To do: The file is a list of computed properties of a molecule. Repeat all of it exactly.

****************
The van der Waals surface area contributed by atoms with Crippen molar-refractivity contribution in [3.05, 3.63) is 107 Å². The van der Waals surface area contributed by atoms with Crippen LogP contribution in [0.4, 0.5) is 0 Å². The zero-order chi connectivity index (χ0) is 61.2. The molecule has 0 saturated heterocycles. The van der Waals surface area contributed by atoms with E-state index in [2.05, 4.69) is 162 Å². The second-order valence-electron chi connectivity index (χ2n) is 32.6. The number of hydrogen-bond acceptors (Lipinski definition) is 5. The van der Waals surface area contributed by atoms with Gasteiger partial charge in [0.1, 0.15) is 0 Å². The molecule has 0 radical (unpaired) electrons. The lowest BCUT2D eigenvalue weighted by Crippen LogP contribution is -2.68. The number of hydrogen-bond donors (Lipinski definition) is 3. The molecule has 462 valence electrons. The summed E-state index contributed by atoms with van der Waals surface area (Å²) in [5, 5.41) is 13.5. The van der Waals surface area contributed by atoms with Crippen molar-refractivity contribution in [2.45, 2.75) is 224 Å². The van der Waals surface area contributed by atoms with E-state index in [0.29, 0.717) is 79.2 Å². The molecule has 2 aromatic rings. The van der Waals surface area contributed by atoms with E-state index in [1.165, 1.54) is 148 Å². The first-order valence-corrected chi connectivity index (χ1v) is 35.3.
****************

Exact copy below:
The van der Waals surface area contributed by atoms with Crippen molar-refractivity contribution in [3.05, 3.63) is 107 Å². The van der Waals surface area contributed by atoms with Crippen LogP contribution in [0.4, 0.5) is 0 Å². The zero-order chi connectivity index (χ0) is 61.2. The molecule has 0 saturated heterocycles. The van der Waals surface area contributed by atoms with E-state index in [2.05, 4.69) is 162 Å². The second-order valence-electron chi connectivity index (χ2n) is 32.6. The number of hydrogen-bond acceptors (Lipinski definition) is 5. The van der Waals surface area contributed by atoms with Gasteiger partial charge in [0.1, 0.15) is 0 Å². The molecule has 0 radical (unpaired) electrons. The lowest BCUT2D eigenvalue weighted by Crippen LogP contribution is -2.68. The number of hydrogen-bond donors (Lipinski definition) is 3. The molecule has 462 valence electrons. The summed E-state index contributed by atoms with van der Waals surface area (Å²) in [5, 5.41) is 13.5. The van der Waals surface area contributed by atoms with Crippen molar-refractivity contribution in [2.45, 2.75) is 224 Å². The van der Waals surface area contributed by atoms with E-state index in [0.29, 0.717) is 79.2 Å². The molecule has 2 aromatic rings. The van der Waals surface area contributed by atoms with E-state index in [1.165, 1.54) is 148 Å². The first-order valence-corrected chi connectivity index (χ1v) is 35.3.